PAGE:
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UK workers need their employers to provide access to stress counselling

More than half of UK employees need a stress counselling service from their employer to help them deal with the pressures of the workplace, new research reveals.

According to the British Association for Counselling and Psychotherapy's (BACP) 2010 Attitudes to Counselling and Psychotherapy survey, 54% want their employer to provide a confidential counselling service to enable to them to deal with the effects of the recession.

And more than three quarters (78%) now believe that workplace stress is an acceptable reason to seek counselling and psychotherapy, compared with just 44% in 2004.

The survey of 1,440 people across the UK also revealed 29% want their employer to provide them with more emotional support to enable them to deal with stress in the workplace, whether that is caused by work, personal problems imported into work or a combination of both.

The desire for more support in the workplace seems to stem largely from the belief among 84% of respondents that the recession has made it more likely that people need counselling and psychotherapy. Particular issues they believed it could help with included the emotional difficulties caused by financial loss, workplace stress and relationship breakdowns.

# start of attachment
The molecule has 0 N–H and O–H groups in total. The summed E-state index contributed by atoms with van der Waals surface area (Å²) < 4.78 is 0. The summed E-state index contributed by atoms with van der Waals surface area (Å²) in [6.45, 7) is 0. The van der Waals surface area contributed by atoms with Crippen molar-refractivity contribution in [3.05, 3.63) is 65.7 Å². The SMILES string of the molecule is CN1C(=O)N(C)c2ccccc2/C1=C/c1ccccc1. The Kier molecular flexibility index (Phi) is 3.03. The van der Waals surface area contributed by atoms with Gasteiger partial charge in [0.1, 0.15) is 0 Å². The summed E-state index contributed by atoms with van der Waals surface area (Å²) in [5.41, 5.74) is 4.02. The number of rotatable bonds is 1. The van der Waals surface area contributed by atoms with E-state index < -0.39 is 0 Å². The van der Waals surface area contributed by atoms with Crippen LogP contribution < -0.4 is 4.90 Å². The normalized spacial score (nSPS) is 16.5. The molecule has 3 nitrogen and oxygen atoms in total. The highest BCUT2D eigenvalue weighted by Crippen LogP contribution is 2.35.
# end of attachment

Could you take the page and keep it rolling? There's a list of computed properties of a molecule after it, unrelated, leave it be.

Rick Hughes, BACP workplace lead adviser, said: "Ten years ago there was sometimes a stigma regarding accessing counselling for personal or work-related issues. Today not only do we see an increasing acceptability but also a clear demand from employees for their employers to provide some form of access to counselling services.  Organisations that provide counselling services for staff overwhelmingly find this translates to a multitude of positive benefits, including reduced absence, lower presenteeism, enhanced employee satisfaction, reduced accidents and improved productivity.

"Aside from the organisational cost benefits, the moral and social responsibility helps to foster a greater buy-in and commitment from employees. The economic downturn is likely to increase presenteeism, already costing organisations twice as much as absence. The inclination to work more for less will invariably impact negatively on the emotional and psychological health of employees. Providing counselling services for staff will go some way to mitigate these adverse effects."